Even if Echizen got away with being the good man, Fuji had believed in him, believed in his strength and his focus and his love for Tezuka, put it on level with his own, and looking back, his denial seems flimsy and irregular, a scared, cringing thing of outright refusal. Fear, fear of himself and the strength of his emotion, fear of chasing someone away again, and Echizen stood there on the school roof and told him that he had been looking in the wrong place the entire time. Even then, Echizen was unyielding. Supporting. Bolstering.

Had he been relying on Echizen the entire time? Trying to get him together with Tezuka, so Fuji's feelings would have no choice but to gutter out? Trying to be selfish, to hoard all the pieces of himself close so he wouldn't be hurt? He owes Echizen much more than he can pay—if it weren't for him there would never have been any resolution. Fuji had been willing to fight the day he met Echizen and Tezuka at the cafe, and that was only due to Echizen's pushing and nagging. But that is also why he feels he is owed. He should been allowed to find his own feet, should have been able to make his own peace with Tezuka. That isn't to say he isn't happy, he is, incredibly so, but he wasn't able to achieve it with his own strength. It bothers him that he has this but only because someone gave it to him, because someone thought that he couldn't do it on his own.

And he could have done it; he can do anything that he wants on his own. He's a genius. He does things on his own. That's what geniuses do, they do things that other people can't, by themselves. And geniuses are geniuses, regardless of how people react to them.

"Why did you do that?" he asks Echizen, eyes slitting open.

Fuji-sempai is not that tall, but when Ryoma's lying on an infirmary bed and Fuji-sempai's leaning over him with his eyes open with the light shining over him, he looks pretty scary.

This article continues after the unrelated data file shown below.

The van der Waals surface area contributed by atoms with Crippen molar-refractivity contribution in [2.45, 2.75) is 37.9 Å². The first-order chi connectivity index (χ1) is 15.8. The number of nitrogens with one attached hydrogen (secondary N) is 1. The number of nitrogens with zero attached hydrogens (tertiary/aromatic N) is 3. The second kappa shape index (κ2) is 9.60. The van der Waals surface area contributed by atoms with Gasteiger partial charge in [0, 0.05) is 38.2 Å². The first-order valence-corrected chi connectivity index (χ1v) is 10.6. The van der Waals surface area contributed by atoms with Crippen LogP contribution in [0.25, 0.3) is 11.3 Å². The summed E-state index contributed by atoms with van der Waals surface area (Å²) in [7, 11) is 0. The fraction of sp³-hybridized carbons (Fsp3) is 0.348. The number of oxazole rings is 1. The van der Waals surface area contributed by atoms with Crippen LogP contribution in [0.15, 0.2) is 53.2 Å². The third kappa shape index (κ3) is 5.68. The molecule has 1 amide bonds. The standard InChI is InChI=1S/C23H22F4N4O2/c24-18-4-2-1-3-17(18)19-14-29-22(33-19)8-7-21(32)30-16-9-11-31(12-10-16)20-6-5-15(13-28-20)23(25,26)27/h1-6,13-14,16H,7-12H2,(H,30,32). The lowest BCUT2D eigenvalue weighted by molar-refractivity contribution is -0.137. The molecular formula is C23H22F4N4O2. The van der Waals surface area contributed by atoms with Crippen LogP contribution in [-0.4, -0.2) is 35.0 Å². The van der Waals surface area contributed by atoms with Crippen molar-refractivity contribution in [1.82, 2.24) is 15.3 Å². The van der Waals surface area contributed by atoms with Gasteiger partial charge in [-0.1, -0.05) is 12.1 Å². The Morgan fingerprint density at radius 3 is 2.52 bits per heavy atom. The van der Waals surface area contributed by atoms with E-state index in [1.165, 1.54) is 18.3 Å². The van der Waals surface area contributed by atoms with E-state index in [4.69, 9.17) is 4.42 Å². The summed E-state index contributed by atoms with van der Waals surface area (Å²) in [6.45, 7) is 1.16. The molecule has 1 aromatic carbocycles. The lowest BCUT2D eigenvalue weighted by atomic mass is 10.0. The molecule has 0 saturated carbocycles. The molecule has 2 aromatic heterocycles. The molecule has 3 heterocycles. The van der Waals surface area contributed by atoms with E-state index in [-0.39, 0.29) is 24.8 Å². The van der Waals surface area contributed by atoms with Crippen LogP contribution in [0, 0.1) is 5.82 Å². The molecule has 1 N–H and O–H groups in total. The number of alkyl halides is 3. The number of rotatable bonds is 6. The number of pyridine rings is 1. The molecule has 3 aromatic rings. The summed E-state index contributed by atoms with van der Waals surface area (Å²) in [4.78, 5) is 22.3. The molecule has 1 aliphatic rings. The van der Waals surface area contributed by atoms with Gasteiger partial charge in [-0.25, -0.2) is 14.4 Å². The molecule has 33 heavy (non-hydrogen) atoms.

"Do….what?" Ryoma replies, a little intimidated and more than a bit weirded out. "Eat Inui's jello muffins? That's a dumb—"

"Why didn't you fight for Tezuka?"

Air rushes out of Ryoma's lungs as he stares incredulously up at his sempai. "You're still hung up on that? Honestly, Fuji-sempai, it's been an entire month. If you haven't put the moves on Buchou yet, you're hopeless."

He does his best to dig himself a hole in the mattress when Fuji's face suddenly looms much, much closer—it feels like Fuji-sempai's trying to suck out his soul just by staring. "E-chi-zen—" Fuji purrs through gritted teeth. "Let me ask you again: why didn't you fight for Tezuka?"

"If you try to kill me, I'll scream, you know," Echizen says in response, eyes large and wary, suspicious.

"I'm not. Trying. To kill you. Stop dodging the question." Fuji looks like he just wants to grab him by the neck and shake. "Why didn't you fight for Tezuka?"

"Really, Fuji-sempai?"

"Yes, really, Echizen-kun."

Echizen scowls at him, crosses his arms over his chest.

"I thought we were done with all this. I said it didn't I? I got tired of waiting."

"And since when do you wait?" hisses Fuji, with a strange vehemence only partly recognizable as his own. "Since when did you start giving up? That's not the Echizen I know. The Echizen I know never takes no for an answer. The Echizen I know challenges, he plays people taller and faster and more powerful than him, smirks at them in the face and leaves them in the dust. So I'm asking you again: why didn't you fight for Tezuka?"

Echizen shoves Fuji back into his chair roughly, doesn't meet his eyes as he sits up. "Fuji-senpai, I already told you that I—"

"You know just as well as I do that that's not an acceptable answer. Tezuka may not have noticed, but I have. What's going on, Echizen? Why did you give up?"

"What does it matter?" Echizen scoffs, moving to get off the bed and leave. Fuji stands, the chair rattling from where he's kicked it, pins and blocks Echizen with his own body, hands gripping Echizen's wrists, his eyes open and furious, his face looming too, too close.

"It matters," Fuji whispers, breath hot where it fans Echizen's cheek. "It matters to me. Because you took my chance away. You—"

"I didn't do it for you," Echizen hisses, yanking at his wrists, meeting Fuji's gaze fearlessly. "You aren't the center of everything. You're not special. I did it for myself. I did it for me!"

"So I'm asking you—"

"Why do you want to know anyways?" Echizen shouts, struggling earnestly now. His feet kick at Fuji's legs, and he tries to reach over to dig nails into an arm so his wrists will be free.